For the second time this year, the Department of Housing and Urban Development and the Federal Housing Administration are extending the foreclosure moratorium for Hurricane Maria victims in Puerto Rico and the U.S. Virgin Islands.
Earlier this year, the FHA told lenders and servicers to suspend foreclosures on the islands for an additional 60 days, adding nearly two months onto the original 180-day moratorium on foreclosures on the islands.
That extended freeze was due to expire on Friday, May 18, but now, HUD and the FHA are extending it again.
HUD and the FHA announced Wednesday that they are adding 90 more days on to the moratorium to address the “continuing needs in these hard-hit territories.”
As part of the announcement, HUD told all FHA-approved mortgage servicers to suspend all foreclosure actions against eligible FHA borrowers in those Presidentially Declared Major Disaster Areas until Aug. 16, 2018.
Today, I called Puerto Rico Governor @RicardoRossello, U.S. Virgin Islands @GovernorMapp, Representatives @Jenniffer2012 @StaceyPlaskett to share @FHAgov has extended its foreclosure moratorium for an additional 90 days in their communities. https://t.co/uPK3mqIyRd pic.twitter.com/ooBUIjaYPR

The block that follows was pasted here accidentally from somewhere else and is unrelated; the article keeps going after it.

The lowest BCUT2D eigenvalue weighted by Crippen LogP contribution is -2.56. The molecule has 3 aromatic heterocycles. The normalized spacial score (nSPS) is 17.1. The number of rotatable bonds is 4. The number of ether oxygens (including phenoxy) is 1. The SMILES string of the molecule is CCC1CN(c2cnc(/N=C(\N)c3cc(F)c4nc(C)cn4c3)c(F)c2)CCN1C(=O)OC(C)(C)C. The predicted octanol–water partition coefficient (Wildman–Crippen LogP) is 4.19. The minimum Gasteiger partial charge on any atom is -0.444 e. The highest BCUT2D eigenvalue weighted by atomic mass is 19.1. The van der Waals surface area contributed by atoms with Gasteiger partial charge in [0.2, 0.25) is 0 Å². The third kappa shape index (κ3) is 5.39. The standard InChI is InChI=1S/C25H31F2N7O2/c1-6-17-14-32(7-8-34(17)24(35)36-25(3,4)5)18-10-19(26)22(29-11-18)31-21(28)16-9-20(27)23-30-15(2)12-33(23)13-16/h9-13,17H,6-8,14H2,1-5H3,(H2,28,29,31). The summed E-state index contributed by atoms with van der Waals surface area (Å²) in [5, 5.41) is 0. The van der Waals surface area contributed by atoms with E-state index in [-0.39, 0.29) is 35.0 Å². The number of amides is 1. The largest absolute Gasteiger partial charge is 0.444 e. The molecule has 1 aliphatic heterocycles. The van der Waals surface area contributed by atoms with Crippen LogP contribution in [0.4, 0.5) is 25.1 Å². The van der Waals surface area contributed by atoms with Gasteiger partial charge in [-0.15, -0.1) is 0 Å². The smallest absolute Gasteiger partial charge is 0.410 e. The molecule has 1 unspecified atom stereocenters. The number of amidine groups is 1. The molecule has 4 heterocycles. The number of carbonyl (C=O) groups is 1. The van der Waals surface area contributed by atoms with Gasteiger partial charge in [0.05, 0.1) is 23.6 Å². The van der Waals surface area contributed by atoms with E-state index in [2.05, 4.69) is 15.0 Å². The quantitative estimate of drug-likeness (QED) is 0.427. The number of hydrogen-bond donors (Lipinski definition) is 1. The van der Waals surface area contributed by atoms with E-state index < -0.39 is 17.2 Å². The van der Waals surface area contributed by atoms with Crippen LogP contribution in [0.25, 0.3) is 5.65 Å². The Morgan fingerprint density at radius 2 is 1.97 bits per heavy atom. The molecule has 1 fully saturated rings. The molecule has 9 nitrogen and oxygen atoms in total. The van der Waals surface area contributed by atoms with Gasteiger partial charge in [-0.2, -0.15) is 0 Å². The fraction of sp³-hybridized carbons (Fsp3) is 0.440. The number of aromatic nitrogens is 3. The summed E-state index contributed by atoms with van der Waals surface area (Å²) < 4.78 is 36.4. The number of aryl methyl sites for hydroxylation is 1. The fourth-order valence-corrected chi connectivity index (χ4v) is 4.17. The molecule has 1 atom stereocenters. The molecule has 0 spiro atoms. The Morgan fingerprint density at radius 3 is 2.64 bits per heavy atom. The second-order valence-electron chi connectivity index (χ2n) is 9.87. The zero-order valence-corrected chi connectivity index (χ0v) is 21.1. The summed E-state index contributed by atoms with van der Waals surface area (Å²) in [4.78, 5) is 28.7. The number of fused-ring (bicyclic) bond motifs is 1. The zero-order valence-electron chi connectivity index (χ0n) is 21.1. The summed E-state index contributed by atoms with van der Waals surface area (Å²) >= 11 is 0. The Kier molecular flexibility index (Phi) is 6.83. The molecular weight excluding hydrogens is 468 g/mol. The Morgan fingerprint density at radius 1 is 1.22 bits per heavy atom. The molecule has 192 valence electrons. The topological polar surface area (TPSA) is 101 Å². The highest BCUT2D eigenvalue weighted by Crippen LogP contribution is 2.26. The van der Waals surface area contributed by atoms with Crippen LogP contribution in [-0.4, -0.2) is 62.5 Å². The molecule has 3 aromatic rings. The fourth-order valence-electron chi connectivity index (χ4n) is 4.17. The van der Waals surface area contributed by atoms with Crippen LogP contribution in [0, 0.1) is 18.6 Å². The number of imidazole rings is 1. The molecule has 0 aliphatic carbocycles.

— Pam Patenaude (@HUDDepSec) May 16, 2018
According to HUD, FHA-insured homeowners may qualify for the foreclosure relief under the following conditions:
- The household lives within the geographic boundaries of a presidentially declared disaster area impacted by Hurricane Maria
- A household member of someone who is deceased, missing or injured directly due to the disaster
- The borrower’s ability to make mortgage payments is directly or substantially affected by a disaster
The extension isn’t the only step HUD has taken to address the issues facing the people affected by 2017’s natural disasters.
The FHA introduced a new Disaster Standalone Partial Claim option, which would help struggling borrowers to resume their mortgage payments without a payment shock. The program wraps up to 12 months of missed mortgage payments into an interest-free second loan on the mortgage. The second loan is then payable when the borrower sells their home or refinances.
“It’s clear that FHA homeowners in these areas need more help to get back on their feet as they recover from these storms,” HUD Secretary Ben Carson said earlier this year. “Today, we offer immediate relief to these borrowers which will allow them to resume their mortgage payments without crippling payment shock and fees while protecting our insurance fund in the process.”